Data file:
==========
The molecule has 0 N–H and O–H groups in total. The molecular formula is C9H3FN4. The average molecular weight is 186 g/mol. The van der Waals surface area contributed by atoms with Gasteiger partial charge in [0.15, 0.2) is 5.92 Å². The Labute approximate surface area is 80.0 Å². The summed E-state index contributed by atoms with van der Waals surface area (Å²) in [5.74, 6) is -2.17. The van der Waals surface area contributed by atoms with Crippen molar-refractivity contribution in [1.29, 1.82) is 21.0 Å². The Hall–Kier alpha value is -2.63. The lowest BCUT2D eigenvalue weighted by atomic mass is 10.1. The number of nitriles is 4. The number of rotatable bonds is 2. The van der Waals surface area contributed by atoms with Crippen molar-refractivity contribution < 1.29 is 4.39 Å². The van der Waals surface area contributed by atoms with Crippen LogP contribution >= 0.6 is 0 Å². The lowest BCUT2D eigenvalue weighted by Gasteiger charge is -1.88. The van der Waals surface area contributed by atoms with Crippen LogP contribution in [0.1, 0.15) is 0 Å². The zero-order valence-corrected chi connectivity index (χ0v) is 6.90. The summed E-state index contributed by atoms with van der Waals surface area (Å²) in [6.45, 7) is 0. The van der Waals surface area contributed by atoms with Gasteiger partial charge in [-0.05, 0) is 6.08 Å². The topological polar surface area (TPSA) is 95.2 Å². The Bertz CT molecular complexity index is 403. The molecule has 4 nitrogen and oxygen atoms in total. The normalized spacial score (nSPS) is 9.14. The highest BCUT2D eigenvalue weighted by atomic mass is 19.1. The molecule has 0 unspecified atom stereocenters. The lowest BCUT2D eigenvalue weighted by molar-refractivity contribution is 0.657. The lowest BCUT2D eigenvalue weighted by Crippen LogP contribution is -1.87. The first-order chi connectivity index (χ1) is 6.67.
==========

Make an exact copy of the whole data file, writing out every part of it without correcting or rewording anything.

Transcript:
The molecule has 0 N–H and O–H groups in total. The molecular formula is C9H3FN4. The average molecular weight is 186 g/mol. The van der Waals surface area contributed by atoms with Gasteiger partial charge in [0.15, 0.2) is 5.92 Å². The Labute approximate surface area is 80.0 Å². The summed E-state index contributed by atoms with van der Waals surface area (Å²) in [5.74, 6) is -2.17. The van der Waals surface area contributed by atoms with Crippen molar-refractivity contribution in [1.29, 1.82) is 21.0 Å². The Hall–Kier alpha value is -2.63. The lowest BCUT2D eigenvalue weighted by atomic mass is 10.1. The number of nitriles is 4. The number of rotatable bonds is 2. The van der Waals surface area contributed by atoms with Crippen molar-refractivity contribution < 1.29 is 4.39 Å². The van der Waals surface area contributed by atoms with Crippen LogP contribution >= 0.6 is 0 Å². The lowest BCUT2D eigenvalue weighted by Gasteiger charge is -1.88. The van der Waals surface area contributed by atoms with Crippen LogP contribution in [0.1, 0.15) is 0 Å². The zero-order valence-corrected chi connectivity index (χ0v) is 6.90. The summed E-state index contributed by atoms with van der Waals surface area (Å²) in [6.45, 7) is 0. The van der Waals surface area contributed by atoms with Gasteiger partial charge in [-0.05, 0) is 6.08 Å². The topological polar surface area (TPSA) is 95.2 Å². The Bertz CT molecular complexity index is 403. The molecule has 4 nitrogen and oxygen atoms in total. The normalized spacial score (nSPS) is 9.14. The highest BCUT2D eigenvalue weighted by atomic mass is 19.1. The molecule has 0 unspecified atom stereocenters. The lowest BCUT2D eigenvalue weighted by molar-refractivity contribution is 0.657. The lowest BCUT2D eigenvalue weighted by Crippen LogP contribution is -1.87. The first-order chi connectivity index (χ1) is 6.67.